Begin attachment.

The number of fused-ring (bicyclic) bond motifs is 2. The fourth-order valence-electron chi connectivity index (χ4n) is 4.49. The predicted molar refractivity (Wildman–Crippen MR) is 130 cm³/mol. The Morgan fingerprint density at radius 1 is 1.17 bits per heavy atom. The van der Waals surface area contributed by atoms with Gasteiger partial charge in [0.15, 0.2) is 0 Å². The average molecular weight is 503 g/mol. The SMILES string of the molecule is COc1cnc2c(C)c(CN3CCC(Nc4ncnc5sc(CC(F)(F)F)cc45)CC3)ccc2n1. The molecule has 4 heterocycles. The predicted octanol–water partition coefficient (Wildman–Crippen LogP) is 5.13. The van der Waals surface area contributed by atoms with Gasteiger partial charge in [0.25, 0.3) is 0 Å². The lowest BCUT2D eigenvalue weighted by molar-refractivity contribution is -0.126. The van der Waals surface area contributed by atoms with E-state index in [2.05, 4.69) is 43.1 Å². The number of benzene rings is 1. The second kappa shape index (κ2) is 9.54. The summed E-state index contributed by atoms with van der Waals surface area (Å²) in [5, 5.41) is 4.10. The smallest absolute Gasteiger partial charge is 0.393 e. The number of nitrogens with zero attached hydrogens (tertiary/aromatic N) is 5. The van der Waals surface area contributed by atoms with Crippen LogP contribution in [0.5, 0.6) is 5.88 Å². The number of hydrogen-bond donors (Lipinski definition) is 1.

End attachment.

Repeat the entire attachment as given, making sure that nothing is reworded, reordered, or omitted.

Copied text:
The number of fused-ring (bicyclic) bond motifs is 2. The fourth-order valence-electron chi connectivity index (χ4n) is 4.49. The predicted molar refractivity (Wildman–Crippen MR) is 130 cm³/mol. The Morgan fingerprint density at radius 1 is 1.17 bits per heavy atom. The van der Waals surface area contributed by atoms with Gasteiger partial charge in [0.15, 0.2) is 0 Å². The average molecular weight is 503 g/mol. The SMILES string of the molecule is COc1cnc2c(C)c(CN3CCC(Nc4ncnc5sc(CC(F)(F)F)cc45)CC3)ccc2n1. The molecule has 4 heterocycles. The predicted octanol–water partition coefficient (Wildman–Crippen LogP) is 5.13. The van der Waals surface area contributed by atoms with Gasteiger partial charge in [0.25, 0.3) is 0 Å². The lowest BCUT2D eigenvalue weighted by molar-refractivity contribution is -0.126. The van der Waals surface area contributed by atoms with E-state index in [2.05, 4.69) is 43.1 Å². The number of benzene rings is 1. The second kappa shape index (κ2) is 9.54. The summed E-state index contributed by atoms with van der Waals surface area (Å²) in [5, 5.41) is 4.10. The smallest absolute Gasteiger partial charge is 0.393 e. The number of nitrogens with zero attached hydrogens (tertiary/aromatic N) is 5. The van der Waals surface area contributed by atoms with Crippen LogP contribution in [0.5, 0.6) is 5.88 Å². The number of hydrogen-bond donors (Lipinski definition) is 1.